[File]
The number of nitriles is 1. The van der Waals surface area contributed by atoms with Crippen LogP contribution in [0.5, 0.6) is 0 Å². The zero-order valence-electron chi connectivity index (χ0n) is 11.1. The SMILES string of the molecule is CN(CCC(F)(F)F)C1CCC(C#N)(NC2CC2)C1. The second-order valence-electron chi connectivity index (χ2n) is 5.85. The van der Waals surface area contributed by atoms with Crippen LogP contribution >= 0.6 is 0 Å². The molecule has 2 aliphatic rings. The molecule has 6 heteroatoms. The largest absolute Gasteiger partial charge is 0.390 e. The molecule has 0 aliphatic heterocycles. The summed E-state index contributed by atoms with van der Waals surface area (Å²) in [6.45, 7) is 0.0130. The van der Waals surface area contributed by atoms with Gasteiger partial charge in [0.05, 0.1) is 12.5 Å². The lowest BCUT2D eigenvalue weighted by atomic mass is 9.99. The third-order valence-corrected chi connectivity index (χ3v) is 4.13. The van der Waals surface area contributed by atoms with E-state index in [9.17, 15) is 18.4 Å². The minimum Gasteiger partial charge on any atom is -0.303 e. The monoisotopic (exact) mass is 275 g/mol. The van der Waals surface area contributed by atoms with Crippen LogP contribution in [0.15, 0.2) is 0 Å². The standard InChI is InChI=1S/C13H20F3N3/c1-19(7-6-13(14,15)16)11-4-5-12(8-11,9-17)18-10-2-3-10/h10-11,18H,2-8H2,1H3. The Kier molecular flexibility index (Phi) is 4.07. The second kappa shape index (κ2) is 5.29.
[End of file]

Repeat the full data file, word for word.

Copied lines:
The number of nitriles is 1. The van der Waals surface area contributed by atoms with Crippen LogP contribution in [0.5, 0.6) is 0 Å². The zero-order valence-electron chi connectivity index (χ0n) is 11.1. The SMILES string of the molecule is CN(CCC(F)(F)F)C1CCC(C#N)(NC2CC2)C1. The second-order valence-electron chi connectivity index (χ2n) is 5.85. The van der Waals surface area contributed by atoms with Crippen LogP contribution >= 0.6 is 0 Å². The molecule has 2 aliphatic rings. The molecule has 6 heteroatoms. The largest absolute Gasteiger partial charge is 0.390 e. The molecule has 0 aliphatic heterocycles. The summed E-state index contributed by atoms with van der Waals surface area (Å²) in [6.45, 7) is 0.0130. The van der Waals surface area contributed by atoms with Gasteiger partial charge in [0.05, 0.1) is 12.5 Å². The lowest BCUT2D eigenvalue weighted by atomic mass is 9.99. The third-order valence-corrected chi connectivity index (χ3v) is 4.13. The van der Waals surface area contributed by atoms with E-state index in [9.17, 15) is 18.4 Å². The minimum Gasteiger partial charge on any atom is -0.303 e. The monoisotopic (exact) mass is 275 g/mol. The van der Waals surface area contributed by atoms with Crippen LogP contribution in [0.15, 0.2) is 0 Å². The standard InChI is InChI=1S/C13H20F3N3/c1-19(7-6-13(14,15)16)11-4-5-12(8-11,9-17)18-10-2-3-10/h10-11,18H,2-8H2,1H3. The Kier molecular flexibility index (Phi) is 4.07. The second kappa shape index (κ2) is 5.29.